Oklahoma, the Dust Bowl: Tom Joad (Henry Fonda) has been in prison for
four years because he killed a man in self defense. Now he's out on
parole, but when he comes to his family's farm he finds it deserted. From
a neighbour (John Qualen) he learns that the company that owns the land is
in the process of repossessing it and tearing down farmhouses with
Together with Casy (John Carradine), a priest who has lost his faith,
Tom is able to track down his family at Uncle John's (Frank Darien), but
his farm too is threatened by the bulldozers, so the whole family
including Uncle John and Casy head for California, where they are promised
jobs in fruit picking, in their truck that seems to fall apart more with
every mile they make and with just enough money not to starve.
During the journey, both Tom's grandpa (Charley Grapewin) and grandma
(Zeffie Tilbury) die, but the family has to move on. Finally they arrive
in California - only to be welcomed with anything but open arms. Fact is,
farmers from all over the country have come to California to pick fruits -
and there aren't all that many fruits to pick.
The Joad family finally finds abode at a run-down camp of unemployed
farmworkers - but this one is terrorized by deputies who are looking for reds
among the unemployed and are looking for every excuse to close it down.
Eventually, they find a red and want to shoot him down, but accidently
shoot Tom's Ma (Jane Darwell), not fatally though, and before he knows it,
Tom knocks one of them out. Casy, who knows that Tom is out only on
parole, assumes responsibility for the act and is arrested. Soon enough,
Tom learns that locals want to burn down the camp, and everybody makes a
Finally, the Joad family arrive at a camp where there is actually work
... but the conditions are even worse than in the unemployed camp: The
camp is under constant watch by deputies, is paroled all through the
night, the pay is miserable, and the workers are forced to buy their food
in the overpriced local shop ...
When Tom takes a walk, he meets Casy again, who has since the last time
they saw each other done some thinking, and has come up with some ideas to
improve the conditions of the workers - which in the eyes of the company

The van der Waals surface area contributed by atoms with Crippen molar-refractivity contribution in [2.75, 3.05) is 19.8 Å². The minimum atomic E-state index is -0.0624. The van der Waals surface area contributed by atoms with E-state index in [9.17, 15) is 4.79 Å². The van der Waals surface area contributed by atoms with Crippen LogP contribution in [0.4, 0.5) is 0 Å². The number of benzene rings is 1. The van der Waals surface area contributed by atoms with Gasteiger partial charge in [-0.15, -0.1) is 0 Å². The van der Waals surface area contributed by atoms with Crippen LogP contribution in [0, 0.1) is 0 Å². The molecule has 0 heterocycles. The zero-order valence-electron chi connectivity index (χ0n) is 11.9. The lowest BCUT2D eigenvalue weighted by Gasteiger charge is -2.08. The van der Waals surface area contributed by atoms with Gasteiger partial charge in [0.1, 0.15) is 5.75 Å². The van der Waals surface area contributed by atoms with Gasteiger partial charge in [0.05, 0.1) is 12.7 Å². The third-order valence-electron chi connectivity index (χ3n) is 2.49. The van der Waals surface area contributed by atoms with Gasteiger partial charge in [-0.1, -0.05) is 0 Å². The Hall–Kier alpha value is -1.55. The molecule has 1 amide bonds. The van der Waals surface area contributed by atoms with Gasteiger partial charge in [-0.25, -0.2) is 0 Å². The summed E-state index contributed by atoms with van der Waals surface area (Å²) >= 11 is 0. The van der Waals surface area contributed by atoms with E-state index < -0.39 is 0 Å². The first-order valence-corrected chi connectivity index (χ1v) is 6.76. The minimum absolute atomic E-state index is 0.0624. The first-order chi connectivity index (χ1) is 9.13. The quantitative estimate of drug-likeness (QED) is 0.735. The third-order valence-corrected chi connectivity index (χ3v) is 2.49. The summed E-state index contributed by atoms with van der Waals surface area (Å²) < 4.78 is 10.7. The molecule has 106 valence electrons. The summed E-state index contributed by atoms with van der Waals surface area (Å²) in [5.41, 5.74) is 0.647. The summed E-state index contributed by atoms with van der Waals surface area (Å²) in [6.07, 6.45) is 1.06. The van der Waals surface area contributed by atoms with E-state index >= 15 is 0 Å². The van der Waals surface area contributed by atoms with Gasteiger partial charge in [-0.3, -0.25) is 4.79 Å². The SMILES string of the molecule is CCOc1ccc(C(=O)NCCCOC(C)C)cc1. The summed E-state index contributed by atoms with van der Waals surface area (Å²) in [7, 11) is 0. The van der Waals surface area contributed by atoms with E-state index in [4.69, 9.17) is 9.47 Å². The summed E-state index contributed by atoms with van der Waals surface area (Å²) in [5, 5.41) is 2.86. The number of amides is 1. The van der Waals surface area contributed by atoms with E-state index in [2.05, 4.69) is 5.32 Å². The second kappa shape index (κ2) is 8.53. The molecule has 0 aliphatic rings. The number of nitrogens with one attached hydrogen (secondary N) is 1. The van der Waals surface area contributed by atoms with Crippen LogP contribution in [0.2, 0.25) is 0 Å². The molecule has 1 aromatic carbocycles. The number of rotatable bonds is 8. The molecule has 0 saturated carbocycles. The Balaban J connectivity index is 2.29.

that runs the place makes him a red, and ultimately the deputies kill him
right before Tom's very eyes, which makes Tom kill one of them as a reflex
Again, the family has to leave in a hurry.
The next camp they arrive at though is something completely else, it
was installed by the gouvernment but is run by the workers themselves as a
corporation. There is no guarantee for work , but at least the
infrastructure is adequate and no deputies can come in without a warrant.
And the occupants are more than determined to keep both deputies and
troublemakers out despite the fact that the locals despise them and are
just looking for an excuse to close the camp down (for them, all
camp-inhabitants are Communists anyways).
Soon enough, Tom realizes that the deputies might already be after him
and he sees it best to leave his family and fend for himself on his own -
but to spread the ideas of Casy everywhere he goes ...
By and large, John Ford was known for his (often epic) Westerns, but Grapes
of Wrath, the epic of the underdog based on John Steinbeck's
masterpiece about the Great Depression, might very well be his most
accomplished work, the film in which he actually brings the wide open
plains of his Westerns into a relation with the characters' plight - which
makes Ford's direction even more flawless than usual. The performance by
Henry Fonda, maybe the most unglamourous in his career, is also quite